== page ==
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Paris attacks: Shock across the world

BEIRUT |, with agencies - November 14, 2015, 09h53

Across the world, leaders have responded with shock and pledges of solidarity for France after attacks in Paris that killed more than 120 people late Friday.

Saudi Arabia, the UAE, Kuwait, Qatar and Egypt have been among the Arab states leading condemnations.

A Saudi foreign ministry source said the kingdom “strongly denounces the terror explosions,” and urged for global solidarity.

The statement added: “The Kingdom of Saudi Arabia recalls that it has previously underscored the importance of the world community stand united to double its effort to root out this dangerous and destructive plague which targets the security and stability of the entire world.”

The source added that an effective means for joint international action was needed to fight those who sought "to harm global security under any pretext."

United Arab Emirates President Sheikh Khalifa bin Zayed Al Nahyan sent a telegram to French President Francois Hollande offering his condolences and pledging support for France, the state-run WAM news agency says.

Al Nahyan also supported doing "what it takes to face terrorism and eliminate it," WAM added.

Kuwait ruler, emir Sheikh Sabah Al Ahmad Al Sabah, says in a statement that he offered his condolences, while stressing that "these criminal acts of terrorism ... run counter to all teachings of holy faith and humanitarian values."

UN Secretary-General Ban Ki-moon and the United Nations Security Council have condemned the “despicable" terrorist attacks, and Mr. Ban has demanded the immediate release of the numerous individuals reportedly being held hostage in the Bataclan theatre.

U.S. President Barack Obama voiced his support in messages to French President Francois Hollande.

"Once again we've seen an outrageous attempt to terrorize innocent civilians," said Obama.

"We stand prepared and ready to provide whatever assistance that the government and the people of France need, Those who think that they can terrorise the people of France or the values that they stand for are wrong," Obama added.

Russian President Vladimir Putin sent his deep condolences to Hollande and all the people of France following the "horrible terrorist attacks in Paris", the Kremlin said in a statement.

"Russia strongly condemns this inhumane killing and is ready to provide any and all assistance to investigate these terrorist crimes."

Kerry is describing the attacks in Paris as "heinous, evil" and "vile," calling them "an assault on our common humanity."

US Secretary John Kerry says the U.S. embassy in Paris is "making every effort to account for the welfare of American citizens in the city."

He says the U.S. stands ready "to provide whatever support the French government may require."

German chancellor Angela Merkel says she is "deeply shaken by the news and pictures that are reaching us from Paris."

The German leader issued a statement saying her thoughts were with the victims "of the apparent terrorist attack."

Iran President Hassan Rouhani has sent a message to French President Francois Hollande condemning the terror attacks in Paris that killed over 120 people.

The state-run IRNA news agency quoted Rouhani as saying Saturday that Iran "itself has been a victim of the scourge of terrorism" and the fight against terrorism must go on.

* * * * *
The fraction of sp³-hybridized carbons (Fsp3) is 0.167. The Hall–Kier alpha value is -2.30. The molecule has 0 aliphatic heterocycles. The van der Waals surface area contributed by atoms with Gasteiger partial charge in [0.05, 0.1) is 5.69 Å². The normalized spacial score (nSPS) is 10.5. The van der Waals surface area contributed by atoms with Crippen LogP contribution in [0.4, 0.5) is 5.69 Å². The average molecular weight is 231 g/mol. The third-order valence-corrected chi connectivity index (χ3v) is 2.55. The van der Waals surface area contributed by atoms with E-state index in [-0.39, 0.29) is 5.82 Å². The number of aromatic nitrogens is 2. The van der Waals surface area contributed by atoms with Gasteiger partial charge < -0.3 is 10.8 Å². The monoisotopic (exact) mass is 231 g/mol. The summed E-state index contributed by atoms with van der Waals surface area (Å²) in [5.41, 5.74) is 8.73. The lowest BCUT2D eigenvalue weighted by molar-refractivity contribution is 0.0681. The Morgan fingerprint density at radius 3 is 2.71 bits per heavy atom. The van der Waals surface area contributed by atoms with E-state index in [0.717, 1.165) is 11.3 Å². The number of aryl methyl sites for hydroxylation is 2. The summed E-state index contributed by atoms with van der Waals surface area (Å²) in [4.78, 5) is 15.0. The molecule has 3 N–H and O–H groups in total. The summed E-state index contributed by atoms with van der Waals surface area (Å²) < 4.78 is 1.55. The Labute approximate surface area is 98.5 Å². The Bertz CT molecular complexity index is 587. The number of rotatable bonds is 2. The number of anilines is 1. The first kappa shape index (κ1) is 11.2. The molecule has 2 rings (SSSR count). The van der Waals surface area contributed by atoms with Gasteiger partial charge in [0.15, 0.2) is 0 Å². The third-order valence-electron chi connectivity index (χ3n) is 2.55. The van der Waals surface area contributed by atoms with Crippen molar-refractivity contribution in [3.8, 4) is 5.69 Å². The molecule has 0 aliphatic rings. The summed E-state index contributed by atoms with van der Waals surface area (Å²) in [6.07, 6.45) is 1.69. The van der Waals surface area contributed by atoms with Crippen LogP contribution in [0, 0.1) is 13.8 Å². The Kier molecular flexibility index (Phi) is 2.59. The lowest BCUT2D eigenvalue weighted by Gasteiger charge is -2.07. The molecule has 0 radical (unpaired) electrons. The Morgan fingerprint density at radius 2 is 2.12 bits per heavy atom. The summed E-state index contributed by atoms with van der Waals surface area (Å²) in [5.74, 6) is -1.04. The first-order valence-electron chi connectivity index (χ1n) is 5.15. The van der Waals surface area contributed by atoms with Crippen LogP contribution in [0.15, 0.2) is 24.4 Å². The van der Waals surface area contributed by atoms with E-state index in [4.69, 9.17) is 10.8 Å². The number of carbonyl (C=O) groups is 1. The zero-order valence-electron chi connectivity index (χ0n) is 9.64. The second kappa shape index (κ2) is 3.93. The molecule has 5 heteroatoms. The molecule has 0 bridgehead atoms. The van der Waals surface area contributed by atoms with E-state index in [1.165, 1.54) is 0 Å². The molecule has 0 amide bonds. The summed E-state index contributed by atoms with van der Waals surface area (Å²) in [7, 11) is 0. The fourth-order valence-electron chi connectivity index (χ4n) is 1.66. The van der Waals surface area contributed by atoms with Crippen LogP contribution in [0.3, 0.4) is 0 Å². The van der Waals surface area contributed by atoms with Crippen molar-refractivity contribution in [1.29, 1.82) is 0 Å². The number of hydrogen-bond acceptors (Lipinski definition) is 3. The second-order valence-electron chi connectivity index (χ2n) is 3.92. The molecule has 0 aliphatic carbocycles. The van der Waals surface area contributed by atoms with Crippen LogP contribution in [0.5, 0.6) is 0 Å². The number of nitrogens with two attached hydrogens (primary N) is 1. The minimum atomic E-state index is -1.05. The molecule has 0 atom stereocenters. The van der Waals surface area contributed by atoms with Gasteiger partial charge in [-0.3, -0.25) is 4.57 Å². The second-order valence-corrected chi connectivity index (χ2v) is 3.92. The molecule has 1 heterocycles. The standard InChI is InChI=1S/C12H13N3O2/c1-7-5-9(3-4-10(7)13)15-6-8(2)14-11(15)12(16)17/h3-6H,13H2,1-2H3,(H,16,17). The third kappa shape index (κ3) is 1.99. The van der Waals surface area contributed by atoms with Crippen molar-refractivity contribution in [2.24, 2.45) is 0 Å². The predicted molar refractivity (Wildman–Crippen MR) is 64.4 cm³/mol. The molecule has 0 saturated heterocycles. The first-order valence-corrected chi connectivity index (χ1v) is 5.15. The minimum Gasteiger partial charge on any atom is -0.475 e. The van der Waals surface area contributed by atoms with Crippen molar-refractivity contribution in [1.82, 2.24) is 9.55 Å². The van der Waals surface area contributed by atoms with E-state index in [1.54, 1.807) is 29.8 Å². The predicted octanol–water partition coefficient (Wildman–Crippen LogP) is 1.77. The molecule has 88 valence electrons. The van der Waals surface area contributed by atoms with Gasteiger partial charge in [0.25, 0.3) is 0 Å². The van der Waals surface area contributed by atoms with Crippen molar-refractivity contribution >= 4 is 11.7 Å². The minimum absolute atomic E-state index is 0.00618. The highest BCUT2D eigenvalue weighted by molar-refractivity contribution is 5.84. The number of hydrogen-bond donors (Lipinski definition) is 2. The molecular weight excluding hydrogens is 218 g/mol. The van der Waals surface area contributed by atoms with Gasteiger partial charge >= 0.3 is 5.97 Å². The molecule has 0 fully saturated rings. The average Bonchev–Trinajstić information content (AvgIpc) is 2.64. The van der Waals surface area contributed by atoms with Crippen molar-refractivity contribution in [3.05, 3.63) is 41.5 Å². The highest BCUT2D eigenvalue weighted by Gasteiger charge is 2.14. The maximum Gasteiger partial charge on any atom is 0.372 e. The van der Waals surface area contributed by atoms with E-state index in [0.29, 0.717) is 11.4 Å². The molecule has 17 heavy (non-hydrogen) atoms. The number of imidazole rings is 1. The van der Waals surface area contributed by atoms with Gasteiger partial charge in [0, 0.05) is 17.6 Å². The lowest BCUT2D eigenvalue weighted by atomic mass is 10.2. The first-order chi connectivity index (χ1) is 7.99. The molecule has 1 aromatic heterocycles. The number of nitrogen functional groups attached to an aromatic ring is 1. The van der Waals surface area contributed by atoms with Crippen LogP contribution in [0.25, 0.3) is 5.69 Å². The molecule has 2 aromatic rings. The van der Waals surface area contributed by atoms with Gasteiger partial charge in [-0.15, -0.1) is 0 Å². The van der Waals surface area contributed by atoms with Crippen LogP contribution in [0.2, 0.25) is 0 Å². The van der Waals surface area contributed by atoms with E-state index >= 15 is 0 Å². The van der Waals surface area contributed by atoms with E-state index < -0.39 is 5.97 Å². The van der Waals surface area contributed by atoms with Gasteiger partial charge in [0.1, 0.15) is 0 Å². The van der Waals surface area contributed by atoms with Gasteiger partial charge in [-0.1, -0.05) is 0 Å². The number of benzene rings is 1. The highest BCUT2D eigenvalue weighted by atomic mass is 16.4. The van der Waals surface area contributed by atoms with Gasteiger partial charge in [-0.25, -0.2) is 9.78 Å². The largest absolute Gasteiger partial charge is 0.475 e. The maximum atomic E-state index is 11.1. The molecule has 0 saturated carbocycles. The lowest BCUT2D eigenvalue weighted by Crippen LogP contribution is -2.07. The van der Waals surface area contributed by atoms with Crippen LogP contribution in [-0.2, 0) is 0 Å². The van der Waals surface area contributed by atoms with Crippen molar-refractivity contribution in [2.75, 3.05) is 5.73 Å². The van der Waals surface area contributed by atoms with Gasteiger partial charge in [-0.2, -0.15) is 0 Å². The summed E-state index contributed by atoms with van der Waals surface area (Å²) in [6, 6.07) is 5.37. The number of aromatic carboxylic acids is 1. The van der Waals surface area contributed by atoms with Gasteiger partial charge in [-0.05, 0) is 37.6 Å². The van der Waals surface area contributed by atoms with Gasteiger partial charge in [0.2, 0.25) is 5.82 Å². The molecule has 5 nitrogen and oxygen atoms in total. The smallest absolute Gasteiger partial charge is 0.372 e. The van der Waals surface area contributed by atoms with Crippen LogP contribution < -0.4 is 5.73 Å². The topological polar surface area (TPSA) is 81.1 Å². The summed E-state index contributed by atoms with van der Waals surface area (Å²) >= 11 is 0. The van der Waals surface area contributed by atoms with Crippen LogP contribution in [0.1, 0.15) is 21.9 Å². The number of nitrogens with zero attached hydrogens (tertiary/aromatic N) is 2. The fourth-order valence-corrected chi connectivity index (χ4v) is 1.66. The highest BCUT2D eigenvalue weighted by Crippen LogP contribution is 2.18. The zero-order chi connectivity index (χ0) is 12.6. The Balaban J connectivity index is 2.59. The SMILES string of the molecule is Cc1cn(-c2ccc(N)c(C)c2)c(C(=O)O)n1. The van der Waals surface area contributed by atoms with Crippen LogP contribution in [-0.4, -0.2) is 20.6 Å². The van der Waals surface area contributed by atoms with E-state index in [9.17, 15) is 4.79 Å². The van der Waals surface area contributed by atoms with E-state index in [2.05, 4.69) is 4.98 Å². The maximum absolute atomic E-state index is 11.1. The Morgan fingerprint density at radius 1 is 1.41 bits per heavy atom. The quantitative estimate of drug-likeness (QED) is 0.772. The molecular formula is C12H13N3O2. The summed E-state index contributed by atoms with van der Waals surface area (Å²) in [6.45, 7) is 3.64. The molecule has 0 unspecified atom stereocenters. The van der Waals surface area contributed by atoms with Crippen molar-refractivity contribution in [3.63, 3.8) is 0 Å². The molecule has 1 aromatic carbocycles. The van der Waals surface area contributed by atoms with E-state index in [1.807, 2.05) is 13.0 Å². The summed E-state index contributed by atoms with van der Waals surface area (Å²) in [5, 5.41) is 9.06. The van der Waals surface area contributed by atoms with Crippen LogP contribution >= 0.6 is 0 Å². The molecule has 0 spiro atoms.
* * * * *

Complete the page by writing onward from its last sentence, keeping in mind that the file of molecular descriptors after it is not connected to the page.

Rouhani also canceled visits to France and Italy, due in a few days. France was one of the world powers involved in recent negotiations with the Islamic Republic over its contested nuclear program.

Hossein Jaber Ansari, a Foreign Ministry spokesman, also was quoted by IRNA as saying: "Those terrorist groups that committed the Paris crimes do not believe in ethical principles and they are not loyal to any type of divine religions — including Islam."

British Prime Minister James Cameron says he is "shocked" by the Paris attacks and violence.

Cameron said on Twitter: "Our thoughts and prayers are with the French people. We will do whatever we can to help."

Turkish President Recep Tayyip Erdogan offered his condolences after the attacks, calling for "a consensus of the international community against terrorism".

"As a country that knows very well the manner and consequences of terrorism, we understand perfectly the suffering that France is experiencing now," he said in a short televised statement.

Chinese Foreign Ministry spokesman Hong Lei says China is "deeply shocked" by the attacks and pledged solidarity with France in combating terrorism.

"Terrorism is a common challenge facing humanity. China resolutely supports France in maintaining its national security and stability and in attacking terrorism," Hong said.

Japan's Foreign Minister Fumio Kishida says he is "deeply shocked and outraged" by the news of the terrorist attacks in Paris.

Kishida, speaking to reporters Saturday in Hiroshima, said Japan stands by France, promising to cooperate in international fight against terrorism.

"We strongly condemn the act of terrorism, which we do not tolerate for any reason," he said, expressing condolences to the victims and their families.

Canadian Prime Minister Justin Trudeau said on Friday it was too soon to say whether the deadly attacks in Paris would prompt him to reconsider his pledge to withdraw Canada from airstrikes against Islamic State militants in the Middle East.

#ParisAttacks, #Terrorism
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